An indispensable, up-to-date resource for managing your diabetes from the global leader in diabetes research, care, and education.
Finding out that you have diabetes immediately raises questions about the condition, its treatment, and its impact on your future. Why did I get diabetes? What will I have to do to treat it? How will my future health be affected by having diabetes? What will my life be like? Getting accurate answers to these and many other questions will determine how well you are able to live with diabetes.
This completely updated edition of The Joslin Guide to Diabetes will help provide the answers you need. It's an easy-to-understand resource that explains not only the types of diabetes treatment but also every aspect of diabetes self-management, including:
• Meal planning and carbohydrate counting
• Monitoring blood glucose
• Administering insulin and taking oral medications
• Treating high and low blood glucose
• Using physical activity to help control diabetes, maintain good health, and reduce the chances of future problems
• Successfully fitting diabetes into your lifestyle
Based upon research and the clinical experience of the world-renowned Joslin Diabetes Center and written by physician and diabetes expert Richard S. Beaser, M.D., and nutritionist and diabetes educator Amy Campbell, R.D., M.S., C.D.E., this book will help those with diabetes integrate the medical treatments and lifestyle changes necessary to learn how to live healthfully with this condition.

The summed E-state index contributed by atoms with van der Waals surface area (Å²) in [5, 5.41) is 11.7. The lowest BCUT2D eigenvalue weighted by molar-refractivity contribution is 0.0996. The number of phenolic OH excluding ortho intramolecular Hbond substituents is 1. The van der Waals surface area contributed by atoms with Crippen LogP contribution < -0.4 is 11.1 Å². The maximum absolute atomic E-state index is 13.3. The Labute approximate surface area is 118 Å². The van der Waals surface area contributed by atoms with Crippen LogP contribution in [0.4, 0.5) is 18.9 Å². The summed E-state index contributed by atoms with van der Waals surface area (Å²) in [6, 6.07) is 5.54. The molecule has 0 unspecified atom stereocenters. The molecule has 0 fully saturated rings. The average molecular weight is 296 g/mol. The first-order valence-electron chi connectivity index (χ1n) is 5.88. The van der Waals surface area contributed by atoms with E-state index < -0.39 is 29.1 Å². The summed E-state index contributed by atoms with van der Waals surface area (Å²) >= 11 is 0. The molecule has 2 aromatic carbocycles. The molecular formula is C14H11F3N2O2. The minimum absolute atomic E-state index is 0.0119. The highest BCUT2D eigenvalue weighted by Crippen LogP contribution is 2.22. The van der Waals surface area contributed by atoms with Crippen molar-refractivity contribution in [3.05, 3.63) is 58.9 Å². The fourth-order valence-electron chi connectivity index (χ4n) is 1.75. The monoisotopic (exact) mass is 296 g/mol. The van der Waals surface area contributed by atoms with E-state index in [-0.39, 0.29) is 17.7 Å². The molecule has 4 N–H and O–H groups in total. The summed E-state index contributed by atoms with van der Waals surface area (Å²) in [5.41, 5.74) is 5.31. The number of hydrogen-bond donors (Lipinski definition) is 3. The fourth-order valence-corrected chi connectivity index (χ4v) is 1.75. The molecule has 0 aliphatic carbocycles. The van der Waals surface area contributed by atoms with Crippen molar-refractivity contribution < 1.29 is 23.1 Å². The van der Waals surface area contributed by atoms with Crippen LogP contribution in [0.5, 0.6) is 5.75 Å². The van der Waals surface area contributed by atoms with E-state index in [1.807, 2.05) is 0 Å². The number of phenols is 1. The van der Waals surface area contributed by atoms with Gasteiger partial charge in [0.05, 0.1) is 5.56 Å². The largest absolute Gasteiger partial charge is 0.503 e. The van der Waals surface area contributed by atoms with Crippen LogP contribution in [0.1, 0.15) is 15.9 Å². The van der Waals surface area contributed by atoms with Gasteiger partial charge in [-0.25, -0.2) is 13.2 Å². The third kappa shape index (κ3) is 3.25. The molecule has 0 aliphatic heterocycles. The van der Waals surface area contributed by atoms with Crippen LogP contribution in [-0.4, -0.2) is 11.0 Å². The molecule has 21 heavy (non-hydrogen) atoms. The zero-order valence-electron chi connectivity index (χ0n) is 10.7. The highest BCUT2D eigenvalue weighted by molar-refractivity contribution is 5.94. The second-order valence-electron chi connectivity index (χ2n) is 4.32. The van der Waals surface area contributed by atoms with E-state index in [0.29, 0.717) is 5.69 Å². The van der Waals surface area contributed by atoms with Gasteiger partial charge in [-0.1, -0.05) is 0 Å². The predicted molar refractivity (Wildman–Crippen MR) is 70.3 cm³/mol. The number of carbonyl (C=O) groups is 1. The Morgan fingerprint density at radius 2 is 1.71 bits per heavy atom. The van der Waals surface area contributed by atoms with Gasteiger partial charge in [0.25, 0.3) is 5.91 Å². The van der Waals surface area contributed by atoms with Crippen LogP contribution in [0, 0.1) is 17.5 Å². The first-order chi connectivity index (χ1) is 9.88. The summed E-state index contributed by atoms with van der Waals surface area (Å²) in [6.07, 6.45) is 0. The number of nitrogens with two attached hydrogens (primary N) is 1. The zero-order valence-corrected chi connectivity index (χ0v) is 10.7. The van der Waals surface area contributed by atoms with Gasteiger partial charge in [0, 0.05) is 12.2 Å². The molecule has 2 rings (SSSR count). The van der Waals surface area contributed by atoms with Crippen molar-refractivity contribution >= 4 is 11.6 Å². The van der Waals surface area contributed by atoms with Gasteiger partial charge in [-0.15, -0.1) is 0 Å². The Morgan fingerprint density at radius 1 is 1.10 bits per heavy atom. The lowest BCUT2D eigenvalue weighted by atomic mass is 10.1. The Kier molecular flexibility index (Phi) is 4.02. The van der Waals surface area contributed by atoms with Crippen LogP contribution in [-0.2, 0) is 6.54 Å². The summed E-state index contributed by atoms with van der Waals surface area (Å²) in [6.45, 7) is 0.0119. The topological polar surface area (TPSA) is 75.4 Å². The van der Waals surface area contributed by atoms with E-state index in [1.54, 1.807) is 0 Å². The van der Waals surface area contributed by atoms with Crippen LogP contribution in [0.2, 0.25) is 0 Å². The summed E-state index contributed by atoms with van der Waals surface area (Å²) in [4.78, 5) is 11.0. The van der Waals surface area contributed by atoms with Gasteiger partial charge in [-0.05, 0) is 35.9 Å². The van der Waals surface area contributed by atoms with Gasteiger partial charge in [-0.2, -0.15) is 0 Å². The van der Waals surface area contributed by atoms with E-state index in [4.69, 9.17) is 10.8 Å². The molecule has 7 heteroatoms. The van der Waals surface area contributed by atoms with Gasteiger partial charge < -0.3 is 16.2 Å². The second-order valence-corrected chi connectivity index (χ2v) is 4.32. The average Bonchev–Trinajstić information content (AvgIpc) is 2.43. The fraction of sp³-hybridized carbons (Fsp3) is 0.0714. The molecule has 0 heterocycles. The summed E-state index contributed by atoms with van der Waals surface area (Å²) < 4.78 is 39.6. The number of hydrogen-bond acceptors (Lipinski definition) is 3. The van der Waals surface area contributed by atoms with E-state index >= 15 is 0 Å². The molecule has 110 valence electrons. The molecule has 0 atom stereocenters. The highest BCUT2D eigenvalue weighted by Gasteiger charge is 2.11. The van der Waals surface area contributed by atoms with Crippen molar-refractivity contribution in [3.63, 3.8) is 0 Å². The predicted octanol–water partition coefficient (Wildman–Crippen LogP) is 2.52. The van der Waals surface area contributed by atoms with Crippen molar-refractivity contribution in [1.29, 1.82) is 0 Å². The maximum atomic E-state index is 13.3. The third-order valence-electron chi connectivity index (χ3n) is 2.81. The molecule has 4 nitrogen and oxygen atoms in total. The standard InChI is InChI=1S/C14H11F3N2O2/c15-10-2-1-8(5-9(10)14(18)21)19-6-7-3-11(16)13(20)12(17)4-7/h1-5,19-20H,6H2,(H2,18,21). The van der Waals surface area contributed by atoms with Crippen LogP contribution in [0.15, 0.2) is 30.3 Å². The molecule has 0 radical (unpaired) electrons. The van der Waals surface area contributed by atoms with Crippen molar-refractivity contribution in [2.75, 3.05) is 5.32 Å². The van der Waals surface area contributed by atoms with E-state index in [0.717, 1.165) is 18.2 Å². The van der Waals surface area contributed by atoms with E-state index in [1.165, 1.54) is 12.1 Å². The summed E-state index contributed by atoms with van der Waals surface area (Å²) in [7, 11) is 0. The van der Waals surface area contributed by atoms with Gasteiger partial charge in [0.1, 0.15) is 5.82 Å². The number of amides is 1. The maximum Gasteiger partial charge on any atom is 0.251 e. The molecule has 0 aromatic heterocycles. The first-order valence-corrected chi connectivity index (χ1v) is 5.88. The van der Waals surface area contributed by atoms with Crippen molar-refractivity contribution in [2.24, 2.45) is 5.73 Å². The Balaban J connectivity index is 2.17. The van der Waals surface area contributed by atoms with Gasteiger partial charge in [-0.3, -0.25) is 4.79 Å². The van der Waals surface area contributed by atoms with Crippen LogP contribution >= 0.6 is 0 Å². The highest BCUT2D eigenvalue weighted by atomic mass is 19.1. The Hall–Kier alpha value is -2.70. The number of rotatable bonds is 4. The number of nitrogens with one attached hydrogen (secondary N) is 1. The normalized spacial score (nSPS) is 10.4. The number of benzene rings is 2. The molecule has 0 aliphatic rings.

The nation's third leading fatal disease after heart disease and cancer, diabetes is the primary cause of blindness in working-age Americans and the cause for most cases of end-stage kidney failure and lower-extremity amputations. With judicious self-care and medical treatment, however, diabetics need not become part of these statistics, observes Beaser, chairman of Patient Education at the Joslin Diabetes Center in Boston and associate professor at the Harvard Medical School. In this excellent, no-nonsense introduction to self-care for both insulin-dependent and noninsulin-dependent diabetics, he emphasizes the need for proper diet, weight control and exercise, and for frequent monitoring of blood sugar and ongoing medical supervision. Suggesting guidelines for office visits, medical tests that should be done regularly and questions to ask one's healthcare team, Beaser discusses insulin pumps, diabetes pills and what lies on the horizon of current diabetes research. Most valuably, he offers diabetics procedures for controlling their disease and, thus, their lives. This book belongs in the hands of all diabetics and those who share in their care and well-being.